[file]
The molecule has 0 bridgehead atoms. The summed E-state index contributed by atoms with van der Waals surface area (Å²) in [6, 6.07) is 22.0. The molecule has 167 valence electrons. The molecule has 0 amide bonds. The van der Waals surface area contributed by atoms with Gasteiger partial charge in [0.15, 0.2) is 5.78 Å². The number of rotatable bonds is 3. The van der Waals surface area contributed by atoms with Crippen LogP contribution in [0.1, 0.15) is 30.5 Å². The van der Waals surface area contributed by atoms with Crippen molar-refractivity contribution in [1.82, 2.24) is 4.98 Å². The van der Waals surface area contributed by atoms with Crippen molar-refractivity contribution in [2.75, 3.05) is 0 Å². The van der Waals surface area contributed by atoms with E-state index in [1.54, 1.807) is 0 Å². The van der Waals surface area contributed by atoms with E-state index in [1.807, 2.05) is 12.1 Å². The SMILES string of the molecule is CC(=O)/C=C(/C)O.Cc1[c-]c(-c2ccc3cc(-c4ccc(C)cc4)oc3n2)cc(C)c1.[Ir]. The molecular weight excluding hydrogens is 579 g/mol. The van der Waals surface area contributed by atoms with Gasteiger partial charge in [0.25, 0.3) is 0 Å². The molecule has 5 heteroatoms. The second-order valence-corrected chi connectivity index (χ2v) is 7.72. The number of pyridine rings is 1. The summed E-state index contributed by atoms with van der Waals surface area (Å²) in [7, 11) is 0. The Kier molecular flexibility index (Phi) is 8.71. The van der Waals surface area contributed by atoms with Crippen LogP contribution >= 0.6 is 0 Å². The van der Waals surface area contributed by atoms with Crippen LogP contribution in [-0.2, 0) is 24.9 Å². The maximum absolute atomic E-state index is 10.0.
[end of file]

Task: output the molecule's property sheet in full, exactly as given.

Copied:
The molecule has 0 bridgehead atoms. The summed E-state index contributed by atoms with van der Waals surface area (Å²) in [6, 6.07) is 22.0. The molecule has 167 valence electrons. The molecule has 0 amide bonds. The van der Waals surface area contributed by atoms with Gasteiger partial charge in [0.15, 0.2) is 5.78 Å². The number of rotatable bonds is 3. The van der Waals surface area contributed by atoms with Crippen LogP contribution in [0.1, 0.15) is 30.5 Å². The van der Waals surface area contributed by atoms with Crippen molar-refractivity contribution in [1.82, 2.24) is 4.98 Å². The van der Waals surface area contributed by atoms with Crippen molar-refractivity contribution in [2.75, 3.05) is 0 Å². The van der Waals surface area contributed by atoms with E-state index in [1.54, 1.807) is 0 Å². The van der Waals surface area contributed by atoms with E-state index in [1.807, 2.05) is 12.1 Å². The SMILES string of the molecule is CC(=O)/C=C(/C)O.Cc1[c-]c(-c2ccc3cc(-c4ccc(C)cc4)oc3n2)cc(C)c1.[Ir]. The molecular weight excluding hydrogens is 579 g/mol. The van der Waals surface area contributed by atoms with Gasteiger partial charge in [0.25, 0.3) is 0 Å². The molecule has 5 heteroatoms. The second-order valence-corrected chi connectivity index (χ2v) is 7.72. The number of pyridine rings is 1. The summed E-state index contributed by atoms with van der Waals surface area (Å²) in [7, 11) is 0. The Kier molecular flexibility index (Phi) is 8.71. The van der Waals surface area contributed by atoms with Crippen LogP contribution >= 0.6 is 0 Å². The van der Waals surface area contributed by atoms with Crippen LogP contribution in [-0.2, 0) is 24.9 Å². The maximum absolute atomic E-state index is 10.0.